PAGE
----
With the development of voice activated assistance on mobile devices, search has become much easier for users. With Google keen to improve their service for mobiles, voice assistant technology could dramatically change SEO in the near future.
Google encourages mobile search. The recent “mobilegeddon” algorithm update was a declaration the company is serious about improving user-experience on handheld devices and the ‘direct answer’ facility they have built into search results is likely to become a prominent feature.
According to Google, ‘direct answers’ makes it “quicker, easier and more natural to find what you’re looking for.” I doubt that will be the case every time, and the service has limited space.
Regardless of Google’s proposed outcome, a voice activated search facility is going to have an impact in SEO strategies. So where does this leave marketers and how can you optimise pages with structured data that will be matched with voice search instructions?
Direct answers, also called rich answers, do not appear every time end-users enter a query into a search engine, whether typed or spoken. However, the indication is that search engines will start delivering more rich answers to voice searches.
The number of mobile owners using voice search is increasing and now voice assistant technology is more accurate, the ease of use is likely to become even more common – especially if Google is able to produce results.
Google produce rich answers in various ways. They will always appear ahead of links, but the way in which they are displayed will depend on the search query. For example, if a searcher wants to know the latest scores, a table will appear.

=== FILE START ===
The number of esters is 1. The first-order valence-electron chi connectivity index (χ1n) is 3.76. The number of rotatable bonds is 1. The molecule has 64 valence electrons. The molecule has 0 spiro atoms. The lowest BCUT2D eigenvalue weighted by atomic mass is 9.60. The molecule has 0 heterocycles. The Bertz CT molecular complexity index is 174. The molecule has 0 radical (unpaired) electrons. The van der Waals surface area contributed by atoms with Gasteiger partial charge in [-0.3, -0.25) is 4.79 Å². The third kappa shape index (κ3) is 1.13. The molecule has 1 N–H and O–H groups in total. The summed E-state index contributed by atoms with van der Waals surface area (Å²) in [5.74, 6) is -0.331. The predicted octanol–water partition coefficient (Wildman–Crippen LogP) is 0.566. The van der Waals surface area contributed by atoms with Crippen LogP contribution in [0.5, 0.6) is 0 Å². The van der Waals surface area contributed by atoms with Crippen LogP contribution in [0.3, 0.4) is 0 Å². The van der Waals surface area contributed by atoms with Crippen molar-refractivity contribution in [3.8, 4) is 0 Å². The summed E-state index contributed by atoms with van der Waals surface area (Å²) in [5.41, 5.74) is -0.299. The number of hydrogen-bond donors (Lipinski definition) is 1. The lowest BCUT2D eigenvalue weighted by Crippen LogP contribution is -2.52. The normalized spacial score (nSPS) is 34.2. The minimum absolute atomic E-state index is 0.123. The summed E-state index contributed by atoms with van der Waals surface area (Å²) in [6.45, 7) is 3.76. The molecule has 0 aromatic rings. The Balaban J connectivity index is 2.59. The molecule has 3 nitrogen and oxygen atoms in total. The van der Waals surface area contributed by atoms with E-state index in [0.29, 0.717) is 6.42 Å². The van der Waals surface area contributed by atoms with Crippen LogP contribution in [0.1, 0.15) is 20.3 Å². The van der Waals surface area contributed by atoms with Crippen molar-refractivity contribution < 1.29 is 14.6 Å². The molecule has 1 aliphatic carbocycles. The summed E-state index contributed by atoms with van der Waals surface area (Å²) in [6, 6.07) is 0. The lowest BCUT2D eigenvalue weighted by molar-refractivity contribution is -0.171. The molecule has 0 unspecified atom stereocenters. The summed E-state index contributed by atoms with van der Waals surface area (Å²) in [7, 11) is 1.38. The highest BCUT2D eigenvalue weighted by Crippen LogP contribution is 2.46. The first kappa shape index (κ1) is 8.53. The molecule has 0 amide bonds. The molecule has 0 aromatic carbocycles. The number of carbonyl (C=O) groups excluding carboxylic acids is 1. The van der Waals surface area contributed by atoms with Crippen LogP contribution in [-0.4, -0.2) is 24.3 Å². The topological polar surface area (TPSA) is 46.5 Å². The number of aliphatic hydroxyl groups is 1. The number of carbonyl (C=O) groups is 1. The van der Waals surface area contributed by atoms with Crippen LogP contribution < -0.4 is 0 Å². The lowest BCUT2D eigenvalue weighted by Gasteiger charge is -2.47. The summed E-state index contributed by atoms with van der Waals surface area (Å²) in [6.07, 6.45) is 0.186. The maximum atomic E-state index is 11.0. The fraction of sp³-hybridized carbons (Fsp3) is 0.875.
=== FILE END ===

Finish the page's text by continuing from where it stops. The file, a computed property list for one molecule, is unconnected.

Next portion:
Results typically appear in menus or tabbed results, although charts, graphs and images are possible. But the results are always answers that are in the public domain, a bit like we are already seeing with Google’s pathetic knowledge-based boxes – therefore expect a lot of Wikipedia pages appearing at the top of your search results.
How will direct answers affect online marketers?
The results appearing in direct answers are pages with the highest rank authority. The problem marketer’s face therefore is optimising their pages to match voice search and improve domain authority.
The problem for users is that results are often poor. For example, I wanted to know if Buddha really existed. The ‘rich answer’ was: “Just because there is no evidence that he existed, doesn’t mean he didn’t exist.” Great…
The drawbacks for everyone are obvious, but that will not stop Google attempting to develop the functionality of voice search. The saving grace is that ‘direct answers’ responds to natural language that marketers can optimise on webpages.
But that still leaves the conundrum of increasing authority levels so that Google select your pages to appear in the rich answers snippet – especially when you are competing against established publications that publish the same type of content you are.
Publishers should therefore be looking at asking questions in their content that users searching for answer may naturally ask. For example, ‘where can I buy a leather coat in Bristol?’ Optimising pages for local searches will be your most successful.
It seems that Google are making online marketing more complicated than ever before at the minute. Their intentions may be promising, but early signs suggest the potential results are going to be a mess.
By getting a head start and optimising pages to directly respond to voice search before the service becomes ensconced in search results for eternity, you stand a better chance of establishing page authority and stealing the rich answer spot light.